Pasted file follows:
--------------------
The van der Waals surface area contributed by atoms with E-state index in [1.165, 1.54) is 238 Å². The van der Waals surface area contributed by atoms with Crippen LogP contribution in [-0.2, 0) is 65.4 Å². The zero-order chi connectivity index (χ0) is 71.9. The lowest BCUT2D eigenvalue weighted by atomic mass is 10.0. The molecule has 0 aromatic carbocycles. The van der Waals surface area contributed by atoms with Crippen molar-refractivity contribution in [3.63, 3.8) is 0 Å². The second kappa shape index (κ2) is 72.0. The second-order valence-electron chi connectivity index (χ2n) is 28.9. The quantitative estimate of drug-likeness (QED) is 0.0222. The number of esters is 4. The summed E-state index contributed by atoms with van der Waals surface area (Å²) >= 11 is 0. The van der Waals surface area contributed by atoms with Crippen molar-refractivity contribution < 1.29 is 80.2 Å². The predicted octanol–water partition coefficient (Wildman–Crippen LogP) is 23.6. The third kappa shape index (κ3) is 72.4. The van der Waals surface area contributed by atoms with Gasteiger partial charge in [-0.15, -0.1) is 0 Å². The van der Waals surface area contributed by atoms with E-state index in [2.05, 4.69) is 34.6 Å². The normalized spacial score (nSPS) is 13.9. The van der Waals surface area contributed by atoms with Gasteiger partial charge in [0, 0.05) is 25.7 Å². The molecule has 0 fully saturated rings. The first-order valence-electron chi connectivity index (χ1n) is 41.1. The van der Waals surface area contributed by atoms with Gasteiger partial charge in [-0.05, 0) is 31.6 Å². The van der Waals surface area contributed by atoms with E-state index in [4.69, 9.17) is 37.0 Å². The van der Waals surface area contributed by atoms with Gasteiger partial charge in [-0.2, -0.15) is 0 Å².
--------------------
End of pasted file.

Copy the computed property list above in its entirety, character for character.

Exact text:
The van der Waals surface area contributed by atoms with E-state index in [1.165, 1.54) is 238 Å². The van der Waals surface area contributed by atoms with Crippen LogP contribution in [-0.2, 0) is 65.4 Å². The zero-order chi connectivity index (χ0) is 71.9. The lowest BCUT2D eigenvalue weighted by atomic mass is 10.0. The molecule has 0 aromatic carbocycles. The van der Waals surface area contributed by atoms with Crippen molar-refractivity contribution in [3.63, 3.8) is 0 Å². The second kappa shape index (κ2) is 72.0. The second-order valence-electron chi connectivity index (χ2n) is 28.9. The quantitative estimate of drug-likeness (QED) is 0.0222. The number of esters is 4. The summed E-state index contributed by atoms with van der Waals surface area (Å²) >= 11 is 0. The van der Waals surface area contributed by atoms with Crippen molar-refractivity contribution < 1.29 is 80.2 Å². The predicted octanol–water partition coefficient (Wildman–Crippen LogP) is 23.6. The third kappa shape index (κ3) is 72.4. The van der Waals surface area contributed by atoms with Gasteiger partial charge in [-0.15, -0.1) is 0 Å². The van der Waals surface area contributed by atoms with E-state index in [2.05, 4.69) is 34.6 Å². The normalized spacial score (nSPS) is 13.9. The van der Waals surface area contributed by atoms with Gasteiger partial charge in [0, 0.05) is 25.7 Å². The molecule has 0 fully saturated rings. The first-order valence-electron chi connectivity index (χ1n) is 41.1. The van der Waals surface area contributed by atoms with Gasteiger partial charge in [-0.05, 0) is 31.6 Å². The van der Waals surface area contributed by atoms with E-state index in [4.69, 9.17) is 37.0 Å². The van der Waals surface area contributed by atoms with Gasteiger partial charge in [-0.2, -0.15) is 0 Å².